The shooting feels great in Returnal, which is important, because you do a lot of it and it's intricately tied up with the game's systems. Defeating enemies without getting hit results in passive bonuses, such as a stronger melee attack and the ability to see enemies through objects. Shooting slowly fills a proficiency meter that, over time, levels up and increases the strength of the weapons drops you get from high-level enemies and glowing chests.s The game is always flashing and glowing and generating loud noises and making you feel cool.


It does not take long to become intimately familiar with the slate of enemies in a given area, and it's a testament to Returnal's combat and movement options that even the most basic encounters still feel good this many hours in. While shooting, players can jump, dash (with a longer dash by holding the button down), and eventually, swing a dope-looking sword. There's a lot of options available to the player at any given moment, and that's without taking into account that every enemy in Returnal has the Housemarque specialty of spamming the player with bullet hell projectiles, ensuring you never stay still and are always on the move.

The shiny blue and red orbs frequently fill the screen in Returnal, and stand in stark contrast to the hopelessly grim H.R. Giger-influenced world surrounding you. It's strangely beautiful.


That's to say nothing of the myriad and rapidfire risk/reward choices you're presented on top of the chaos. There are cursed chests that can be "cleansed" by using a rare item that carries over from run to run. (I've rarely found it worth it.) The chests can still be opened in their cursed state, it just means the game weighs you down with a temporary curse of your own, such having to open two more chests. Then, the curse is lifted. There's also parasites, little creepy crawlies that grant simultaneous positive and negative effects, such as health items becoming more powerful while enemies generate pools of acid when destroyed.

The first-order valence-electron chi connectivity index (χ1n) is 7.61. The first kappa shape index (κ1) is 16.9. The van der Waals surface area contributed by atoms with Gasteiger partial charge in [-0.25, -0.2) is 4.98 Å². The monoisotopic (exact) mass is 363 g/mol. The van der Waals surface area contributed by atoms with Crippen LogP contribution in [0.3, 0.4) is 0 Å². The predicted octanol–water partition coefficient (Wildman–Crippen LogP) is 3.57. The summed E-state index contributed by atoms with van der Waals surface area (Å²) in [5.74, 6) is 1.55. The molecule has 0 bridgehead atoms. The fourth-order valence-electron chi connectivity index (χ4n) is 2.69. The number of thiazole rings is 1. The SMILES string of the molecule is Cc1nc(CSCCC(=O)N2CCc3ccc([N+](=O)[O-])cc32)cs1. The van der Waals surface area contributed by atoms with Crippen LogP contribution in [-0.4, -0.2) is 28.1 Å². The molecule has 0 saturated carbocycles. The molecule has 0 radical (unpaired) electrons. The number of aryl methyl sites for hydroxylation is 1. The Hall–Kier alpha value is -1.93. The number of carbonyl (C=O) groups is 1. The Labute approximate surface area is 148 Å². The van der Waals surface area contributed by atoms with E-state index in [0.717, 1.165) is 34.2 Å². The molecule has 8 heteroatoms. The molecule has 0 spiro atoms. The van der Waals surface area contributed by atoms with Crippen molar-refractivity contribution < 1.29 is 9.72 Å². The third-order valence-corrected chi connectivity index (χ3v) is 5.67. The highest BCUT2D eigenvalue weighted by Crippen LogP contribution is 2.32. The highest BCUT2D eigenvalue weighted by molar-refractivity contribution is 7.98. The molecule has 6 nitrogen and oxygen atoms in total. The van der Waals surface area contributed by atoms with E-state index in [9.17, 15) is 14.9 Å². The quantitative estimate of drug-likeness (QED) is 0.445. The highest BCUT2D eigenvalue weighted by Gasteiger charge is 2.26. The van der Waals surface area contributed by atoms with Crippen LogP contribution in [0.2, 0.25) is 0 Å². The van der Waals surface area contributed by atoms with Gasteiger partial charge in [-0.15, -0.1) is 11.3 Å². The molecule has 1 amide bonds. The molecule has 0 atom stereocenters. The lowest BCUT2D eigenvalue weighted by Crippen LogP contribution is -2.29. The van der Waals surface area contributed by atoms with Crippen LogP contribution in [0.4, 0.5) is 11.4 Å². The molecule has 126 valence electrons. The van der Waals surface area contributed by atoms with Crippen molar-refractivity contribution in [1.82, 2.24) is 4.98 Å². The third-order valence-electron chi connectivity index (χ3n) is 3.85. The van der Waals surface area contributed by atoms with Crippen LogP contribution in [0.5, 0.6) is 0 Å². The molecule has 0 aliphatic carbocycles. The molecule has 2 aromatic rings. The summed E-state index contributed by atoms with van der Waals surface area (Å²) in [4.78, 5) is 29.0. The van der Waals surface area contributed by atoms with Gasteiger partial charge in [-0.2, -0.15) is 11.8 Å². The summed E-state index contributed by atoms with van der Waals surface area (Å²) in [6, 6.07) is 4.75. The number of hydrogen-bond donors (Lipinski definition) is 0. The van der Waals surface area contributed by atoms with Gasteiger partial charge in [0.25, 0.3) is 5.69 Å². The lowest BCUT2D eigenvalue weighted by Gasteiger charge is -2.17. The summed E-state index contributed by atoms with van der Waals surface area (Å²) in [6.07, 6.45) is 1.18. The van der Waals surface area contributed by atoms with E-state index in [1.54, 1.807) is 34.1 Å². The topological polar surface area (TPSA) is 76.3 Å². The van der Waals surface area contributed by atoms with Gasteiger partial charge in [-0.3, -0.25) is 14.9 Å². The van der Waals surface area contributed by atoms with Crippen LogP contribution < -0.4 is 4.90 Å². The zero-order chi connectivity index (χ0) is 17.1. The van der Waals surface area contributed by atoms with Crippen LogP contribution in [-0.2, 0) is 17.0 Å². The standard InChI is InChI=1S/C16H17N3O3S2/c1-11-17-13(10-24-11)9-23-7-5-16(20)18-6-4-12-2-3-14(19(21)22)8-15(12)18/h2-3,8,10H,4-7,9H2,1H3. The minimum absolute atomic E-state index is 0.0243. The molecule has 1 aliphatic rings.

I'm probably forgetting something, too.

These are fun ideas, but I will say, too often, the risks weren't interesting enough to justify the rewards, and I'd just keep pressing forward without engaging with any of these systems. 

That's a bad sign in a roguelike. 

It's also not a roguelike where, by chance, you're gonna get an overpowered drop that lets you coast through. Returnal closely ties its upgrades and drops to the player's progress. You start out a level zero, and will not suddenly get, through sheer luck, a level seven weapon. In my mind, at least, part of the joy of a roguelike is when the hidden dice role has you accidentally stumbling into a build that lets you wreck the game. It's funny, and importantly, helps break up the variety of playing when you've had some bad luck. But Returnal is very serious in general, and very serious about the player grasping its combat and movement.

The initial difficulty curve of Returnal is steep, and I'm guessing will turn off some number of people who've enjoyed the game's spectacular trailers and want something new to play on their fancy PS5. (I wish Sony had released a demo that allowed people to experience a run or two and wrap their heads around how the game plays. Playing is different than watching.)